Round Up: Global Debate News & How Tech Companies Are Changing Debates
The latest from the Philippines, Scotland and Guyana, plus Lincoln-Douglas zingers, behind-the-scenes stories from U.S. debates, and the rising role of Facebook, Twitter and YouTube.
New in the Rethinking Debates series: What it Took to Hold Malawi’s First-Ever Presidential Debate—12 candidates, two languages, and a taskforce comprised of media organizations, election observers and human rights groups. And that was just the beginning.
The Philippines: Presidential candidates in the Philippines are gearing up for their second debate on March 20. Billed as the “Cebu Face-Off,” the debate will be held at the University of the Philippines campus in Cebu City and will be hosted by TV5 and the Philippine Star. Independent candidate Sen. Grace Poe said the contenders will “remain respectful to each other” and “decent.”
“It will be a different format, definitely, and shorter commercials,” Gregg Lloren, a UP faculty member and event manager for the debate, told Rappler, referring to the 48 minutes of commercials that interrupted the first debate.
Scotland: In the run-up to the Scottish Parliament Election on May 5, the BBC is hosting two televised party leader debates and is commissioning a poll to learn more about issues that matter to voters. The first debate is scheduled for March 24.
Guyana: The non-profit organization Merundoi is hosting a series of debates in advance of the March 18 election—the first local government elections since 1994. Merundoi is accepting questions for candidates on its Facebook page and via a dedicated Gmail address and phone number. The debates, scheduled for March 13-15, will be broadcast by NCN and streamed live at ncnguyana.com.
This Week in Debates: U.S. News
Tech Companies Play Big Role in Debates: By now we’ve gotten so used to Facebook, Google and Twitter logos and mentions during the debates, it’s easy to forget the inclusion is relatively new.
“More than half of the sanctioned primary debates this cycle have been co-sponsored by tech companies. That’s more than in 2012 and in 2008, when the only tech-network partnership, between CNN and YouTube, was treated as a novelty,” writes David McCabe in The Hill. “The companies are also influencing what gets on screen. Google has YouTube stars ask candidates questions and Facebook’s data is regularly referenced by debate moderators as a barometer of the public mood.”
McCabe references the moment when CBS producers pulled a tweet critical of Hillary Clinton during a debate and used it in a follow-up question. We’ve got an in-depth interview with Adam Sharp, head of news, government and elections at Twitter, on How Twitter and CBS Found the “Voice of the Crowd,” and a story on Google putting its star YouTube creators front and center during the debates.
Behind the Scenes: Jake Tapper and CNN’s political team rehearsed for last week’s Republican debate with a series of mock debates that were “dialed up a few notches” to prepare them for anything that might happen.
“We can’t control when candidates attack each other, but we can at least anticipate when it might happen,” CNN Washington bureau chief Sam Feist told the Los Angeles Times.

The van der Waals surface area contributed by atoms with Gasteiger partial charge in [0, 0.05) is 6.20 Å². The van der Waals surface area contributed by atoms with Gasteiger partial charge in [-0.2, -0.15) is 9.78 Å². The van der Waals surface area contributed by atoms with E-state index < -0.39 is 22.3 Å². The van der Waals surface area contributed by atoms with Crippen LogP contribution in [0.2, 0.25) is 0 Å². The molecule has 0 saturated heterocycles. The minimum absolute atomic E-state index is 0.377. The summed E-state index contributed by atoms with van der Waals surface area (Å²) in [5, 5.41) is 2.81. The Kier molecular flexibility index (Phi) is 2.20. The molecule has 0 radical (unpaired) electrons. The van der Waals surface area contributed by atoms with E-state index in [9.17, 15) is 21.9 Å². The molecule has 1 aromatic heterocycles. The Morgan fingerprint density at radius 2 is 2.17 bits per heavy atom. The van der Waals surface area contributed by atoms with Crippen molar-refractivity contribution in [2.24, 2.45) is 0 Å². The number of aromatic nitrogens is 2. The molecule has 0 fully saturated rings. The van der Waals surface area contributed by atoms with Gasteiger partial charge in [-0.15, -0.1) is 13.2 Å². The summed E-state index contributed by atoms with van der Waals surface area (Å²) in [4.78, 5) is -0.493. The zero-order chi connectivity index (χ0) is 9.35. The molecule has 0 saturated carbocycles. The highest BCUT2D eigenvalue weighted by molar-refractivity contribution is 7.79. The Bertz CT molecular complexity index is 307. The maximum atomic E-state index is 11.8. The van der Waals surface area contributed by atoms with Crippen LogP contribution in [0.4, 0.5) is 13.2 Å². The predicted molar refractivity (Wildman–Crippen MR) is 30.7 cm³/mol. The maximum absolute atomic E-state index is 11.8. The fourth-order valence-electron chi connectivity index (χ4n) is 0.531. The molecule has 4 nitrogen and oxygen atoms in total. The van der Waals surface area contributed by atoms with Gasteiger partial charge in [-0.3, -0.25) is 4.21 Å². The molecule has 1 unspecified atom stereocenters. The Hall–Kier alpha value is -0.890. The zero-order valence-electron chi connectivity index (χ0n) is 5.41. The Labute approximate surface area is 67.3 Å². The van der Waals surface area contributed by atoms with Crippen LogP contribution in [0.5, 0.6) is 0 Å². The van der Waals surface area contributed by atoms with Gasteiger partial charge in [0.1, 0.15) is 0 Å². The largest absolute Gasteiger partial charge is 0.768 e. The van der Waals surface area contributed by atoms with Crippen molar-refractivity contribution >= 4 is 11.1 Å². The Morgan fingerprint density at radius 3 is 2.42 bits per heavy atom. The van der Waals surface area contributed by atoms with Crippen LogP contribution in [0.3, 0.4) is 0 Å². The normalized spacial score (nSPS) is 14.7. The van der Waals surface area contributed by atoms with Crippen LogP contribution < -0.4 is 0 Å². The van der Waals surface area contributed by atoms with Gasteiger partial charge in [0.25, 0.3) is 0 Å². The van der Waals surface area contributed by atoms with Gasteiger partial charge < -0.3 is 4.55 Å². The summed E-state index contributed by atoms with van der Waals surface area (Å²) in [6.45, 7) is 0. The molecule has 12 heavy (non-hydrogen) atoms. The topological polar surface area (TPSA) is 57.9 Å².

Meanwhile, The Washington Post looks at CBS anchor and debate moderator John Dickerson’s analytical style and his memorable exchange with Ted Cruz during the Feb. 13 debate over Supreme Court appointments.
And the A.V. Club takes readers behind the scenes of putting together a presidential debate (and pulling it off without a hitch). Read this Q&A with Randy Trumbull-Holper and Lisa Dickson, both of the University of Wisconsin-Milwaukee Zelazo Center, where Bernie Sanders and Hillary Clinton debated in February. In addition to learning what “mag security” means, you won’t want to miss Clinton’s personal note to Trumbull-Holper’s young son.
How to Talk to Your Kids About the Debates: The last Republican debate was relatively civil—good news for parents struggling to explain some of the mudslinging in this year’s presidential debates. “They should have ratings at the front of the debates,” one parent told NPR. “You know: ‘Contains language, and violence, and sexual content.'”
In Colorado, a high school holding a mock caucus banned insults. Some have noted that campaign trail comments could be taken as bullying, which in Colorado violates state rules.
But before getting nostalgic for the days of Abraham Lincoln and Stephen Douglas, read Harold Holzer’s look at 19th-century debate zingers.
Promoting More Debates at the State Level: A bipartisan group of civic leaders in Washington has formed a coalition to promote free, nonpartisan debates that allow for direct public participation. Organized by Seattle CityClub, the Washington State Debate Coalition has drawn support from area colleges, universities, and media organizations.
“Informed, publicly accessible debates are harder to come by these days,” Diane Douglas, executive director of Seattle CityClub, told the Seattle Times.
The coalition will host U.S. Senate and gubernatorial debates this fall. One of the goals is to get candidates to commit to debates—especially incumbents or well-known candidates wary of taking part in high-profile events that could help their opponents. (Ohio’s Ted Strickland might know something about this.)
Meanwhile, in Milwaukee, televised debates are scheduled this month for that city’s mayoral race, as well as for Milwaukee county executive and Wisconsin Supreme Court, a statewide race.